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Crosby continues goal-scoring resurgence with another backhand beauty

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Halloween is fast approaching and Sidney Crosby is reminding the NHL that he’s still the wizard.

Crosby’s latest sorcery? His backhand shot.

The victims? The Edmonton Oilers and now the Calgary Flames. Crosby is casting spells on Alberta and there’s not a darn thing they can do about it.

The proof? Here’s Flames forward Sam Bennett. He’s draped himself all over Crosby, presumably to try and stop any sort of shenanigans. Crosby, unfazed, decides to score anyway as he forces his backhand shot (which appeared to be a one-handed effort) past Mike Smith.

It’s sort of unfair.

Crosby’s latest goal — his third of the season and third in his past two games after a slow start — comes after making particularly nasty work of Oilers forward Ryan Strome on Monday.

You can only feel bad for Strome here. There wasn’t a thing he could have done as Crosby did Crosby and scored an incredible backhand goal to steal back the best-player-in-the-league title.

Crosby’s slow start had people wondering if, finally, the man would start to slow down. It seems now that he was just lying in wait.


Scott Billeck is a writer for Pro Hockey Talk on NBC Sports. Drop him a line at phtblog@nbcsports.com or follow him on Twitter @scottbilleck

What’s behind Hurricanes’ early-season success?

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The Carolina Hurricanes are off to a mighty fine start, eh?

A 4-1-1 record, with their lone regulation loss coming against the Winnipeg Jets in a game they thoroughly dominated but lost on a late third-period hiccup. The Hurricanes have been a pleasant surprise in the NHL in the infancy of the 2018-19 season.

As PHT’s Adam Gretz pointed out last week, the team is young, fun and worth watching.

They are all three of those things, and they’re doing so in such dominant fashion thus far. Case and point: Over the past two games, Carolina has logged a whopping 100 shots on goal. They peppered Devan Dubnyk and the Minnesota Wild into submission on Saturday night, finally winning the game in overtime on sheer volume alone on their 57th shot.

On Sunday night in Winnipeg, a team playing the second game of a back-to-back put up 43 more against a team that’s touted as a Stanley Cup contender. The Hurricanes enjoyed 61 percent of the possession in the game, producing 34 scoring chances, with 14 of those being of the high-danger variety.

Their loss on vs. the Jets was bad luck more than anything. Winnipeg didn’t deserve to win the game. The Hurricanes didn’t deserve to lose.

And while the ‘L’ might be a sobering reminder that life isn’t always fair in the NHL, Carolina’s play as a whole has put the league on watch.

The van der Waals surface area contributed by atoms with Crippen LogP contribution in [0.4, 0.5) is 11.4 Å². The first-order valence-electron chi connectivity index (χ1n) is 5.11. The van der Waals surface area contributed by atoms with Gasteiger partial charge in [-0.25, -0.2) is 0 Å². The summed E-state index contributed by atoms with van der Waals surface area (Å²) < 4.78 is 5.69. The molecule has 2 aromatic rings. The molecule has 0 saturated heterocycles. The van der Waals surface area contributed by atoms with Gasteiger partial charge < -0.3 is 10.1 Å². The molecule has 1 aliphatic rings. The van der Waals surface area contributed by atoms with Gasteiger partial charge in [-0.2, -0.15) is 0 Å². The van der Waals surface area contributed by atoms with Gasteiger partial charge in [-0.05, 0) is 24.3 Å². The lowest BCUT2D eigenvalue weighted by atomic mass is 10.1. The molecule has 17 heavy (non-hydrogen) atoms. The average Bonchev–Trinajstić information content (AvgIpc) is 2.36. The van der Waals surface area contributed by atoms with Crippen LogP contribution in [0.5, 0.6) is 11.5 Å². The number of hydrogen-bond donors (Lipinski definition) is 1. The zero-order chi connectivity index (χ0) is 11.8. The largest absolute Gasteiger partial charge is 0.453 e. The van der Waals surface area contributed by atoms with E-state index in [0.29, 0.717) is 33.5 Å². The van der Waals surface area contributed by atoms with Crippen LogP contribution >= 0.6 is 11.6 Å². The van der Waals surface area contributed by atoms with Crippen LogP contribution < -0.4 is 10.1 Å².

The Hurricanes roll four lines that control the game’s shot share. Here’s a handy-dandy chart to explain:

Source: Natural Stat Trick

Carolina has been overwhelming teams thus far and it’s coming from everywhere. There’s little drop off no matter who’s on the ice.

There’s a disclaimer here and that is that the season is young. These are far from concrete numbers over the course of an 82-game season, but what they do show is how well the Hurricanes are clicking together amongst their four lines and how it’s having a direct effect on their results, even with the small sample size.

Are these numbers likely to regress? Yes.

But while they may fall closer to the earth going forward, they could get covered off if Carolina’s goaltending improves. Petr Mrazek was sensational against the Jets, and Curtis McElhinney has allowed eight goals in three starts. That’s good. But with the Hurricanes controlling so much of the offense, they’re giving up just 25 shots per game. Their team save percentage is sitting at .886 through six games, which is hardly world-beating.

The return of Scott Darling at some point could help that if he’s the re-invigorated man he claimed to be over the summer. And while regression will set it at some point, league-average goaltending would go a long way into mitigating its effects.

For now, the Hurricanes sit atop the NHL in possession, tied with the San Jose Sharks. They’re sixth in goals-for percentage, which is simply the percentage of goals-for vs. goals-against, third in scoring chances for, second in high-danger chances for, which is shots that occur in the slot in front of the net, and first in high-danger goals for, meaning goals scored from those high-danger areas.

In layman’s terms: The NHL’s most exciting team is also one of its most dangerous.

And the plan is for that to continue.

“We’re going to continue to try to play like that,” said forward Jordan Staal Sunday night. “It’s been our aggressive style. Obviously, we’re a quick team and we’re trying to play that way and create turnovers. Our [defense] has been really good with good gaps and creating a lot of shots, too, to kind of create seconds. We’re going to continue to try and pepper goalies and try to get some more goals.”

MORE: Your 2018-19 NHL on NBC TV schedule

Scott Billeck is a writer for Pro Hockey Talk on NBC Sports. Drop him a line at phtblog@nbcsports.com or follow him on Twitter @scottbilleck

Hurricanes’ Darling set to miss ‘a couple weeks’ with lower-body injury